|Deathwatch | Published 19 March 2010|
Greetings Deathwatch fans!
Just thinking of the term “Space Marine Chapter” brings to mind a host of images, from the colonnaded halls of Macragge (for the Ultramarines) to the cavernous depths of the Rock (for the Dark Angels) to serried ranks of Adeptus Astartes preparing for battle and chanting a prayer to their Primarch. During the development of Deathwatch, I felt it very important to get all the details right for the Space Marine Chapters—it would be vital to make sure the reader understood just how important the Chapter’s history, traditions, beliefs, and gene-seed are to each Battle-Brother who wears that Chapter’s heraldry.
The Chapter looms large in the life of all Space Marines. In the Deathwatch, it is a unique situation where you have several Space Marines working together who are all from quite different Chapters, each of whom is used to going about things in some very different ways!
One of my greatest resources for working with the deep and complex lore of Space Marines is Games Workshop. Getting a chance to ask questions and have involved discussions about all things Space Marine with the very people who created them made an incredible impact on the development of Deathwatch.
In fact, I am pleased to present a special bonus for this week’s designer diary, straight from the pen of Alan Merrett, Head of Intellectual Property for Games Workshop:
Genesis of the Space Marines
Sometime in 1985 (in the summer I think) Citadel Miniatures (the miniatures branch of Games Workshop) released a curious science-fiction warrior under the title ’LE2 Imperial Space Marine’ with the intention of ‘testing’ the market for a subject that wasn’t a traditional fantasy model. Fantasy absolutely dominated the world of hobby gaming and miniature figures in the early 80’s, science-fiction games and miniatures rated a poor second at best. The model was unencumbered by any fictional narrative or game rules – it was just a stand-alone white metal model. We were therefore understandably cautious about the impact LE2 would have and our expectations for it were quite modest. These expectations were quickly surpassed by the unprecedented demand we faced for the model when we released it. In fact so popular did it prove that we immediately set about commissioning a complete set of ‘Space Marines’ – which lead to August 1986 and the release of Citadel’s ‘C100 Imperial Marines’. Remember this was more than a year before the release of ‘Warhammer 40,000 – Rogue Trader’.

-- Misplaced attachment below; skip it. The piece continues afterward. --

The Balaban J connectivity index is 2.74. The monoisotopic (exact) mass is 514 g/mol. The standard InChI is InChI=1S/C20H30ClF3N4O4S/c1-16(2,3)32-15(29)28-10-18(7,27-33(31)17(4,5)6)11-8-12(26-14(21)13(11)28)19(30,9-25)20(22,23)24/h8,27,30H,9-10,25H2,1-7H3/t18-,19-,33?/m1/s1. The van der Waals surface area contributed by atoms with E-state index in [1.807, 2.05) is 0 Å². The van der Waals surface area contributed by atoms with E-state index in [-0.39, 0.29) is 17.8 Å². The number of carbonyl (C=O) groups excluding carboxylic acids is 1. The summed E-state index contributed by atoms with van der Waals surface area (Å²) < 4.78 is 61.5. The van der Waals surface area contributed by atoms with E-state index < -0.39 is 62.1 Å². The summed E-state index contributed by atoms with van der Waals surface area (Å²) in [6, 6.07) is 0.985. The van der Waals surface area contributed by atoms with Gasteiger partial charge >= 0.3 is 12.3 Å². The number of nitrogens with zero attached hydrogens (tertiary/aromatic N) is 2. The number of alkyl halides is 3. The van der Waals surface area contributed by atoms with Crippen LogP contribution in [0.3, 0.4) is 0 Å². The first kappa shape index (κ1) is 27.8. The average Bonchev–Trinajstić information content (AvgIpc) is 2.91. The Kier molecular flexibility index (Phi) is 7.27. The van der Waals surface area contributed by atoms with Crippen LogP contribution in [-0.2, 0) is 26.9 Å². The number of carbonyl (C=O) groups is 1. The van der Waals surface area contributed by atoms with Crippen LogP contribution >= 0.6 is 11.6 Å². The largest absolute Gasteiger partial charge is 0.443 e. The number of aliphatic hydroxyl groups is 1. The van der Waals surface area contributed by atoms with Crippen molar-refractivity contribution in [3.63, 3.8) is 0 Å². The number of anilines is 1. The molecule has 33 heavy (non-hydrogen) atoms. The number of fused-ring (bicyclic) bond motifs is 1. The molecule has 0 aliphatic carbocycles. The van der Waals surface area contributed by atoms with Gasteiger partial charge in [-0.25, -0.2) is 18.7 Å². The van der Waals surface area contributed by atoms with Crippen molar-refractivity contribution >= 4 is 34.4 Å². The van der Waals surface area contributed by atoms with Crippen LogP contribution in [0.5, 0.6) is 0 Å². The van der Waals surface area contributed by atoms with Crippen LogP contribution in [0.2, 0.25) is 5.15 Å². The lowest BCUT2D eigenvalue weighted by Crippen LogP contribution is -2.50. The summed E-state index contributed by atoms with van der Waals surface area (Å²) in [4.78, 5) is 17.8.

The release of that seminal product was accompanied by the first Space Marine plastic miniatures (the ultra-famous boxed set RTB01 designed by Jes Goodwin and Aly Morrison) and firmly cemented the Space Marines at the heart of the human struggle to survive in the dystopian war-torn universe of the far future. It is a position they have been unwont to relinquish every since.
It is difficult to talk about Space Marines without referencing the venerable and famous Ultramarines. This heroic Chapter has its home in the realm of Ultramar, an empire of beautiful and prosperous worlds acting as a bulwark on the Eastern Fringe of the Imperium. The Ultramarines are noble and devoted warriors who have turned back the enemies of the Emperor time and again over the course of their much-honoured history. Here are some words from the talented pen of Andy Hoare about these Space Marines and their role in the Deathwatch:
“We follow in the footsteps of Guilliman. As it is written in the Codex, so shall it be.”
–Marneus Calgar, Chapter Master of the Ultramarines
Of all the thousand and more Space Marine Chapters, it is the blue-clad Ultramarines that, in the mind of the countless billions of the Emperor’s subjects, personify everything that the Adeptus Astartes stands for. The Ultramarines and their many successor Chapters have stood at the very forefront of the war against the traitor, the alien, and the fiend since the very foundation of the Imperium. Across the domains of the Emperor, the Ultramarines are recognised as heroic, virtuous, and noble defenders of Humanity, their deeds celebrated in devotional works the length and breadth of the galaxy.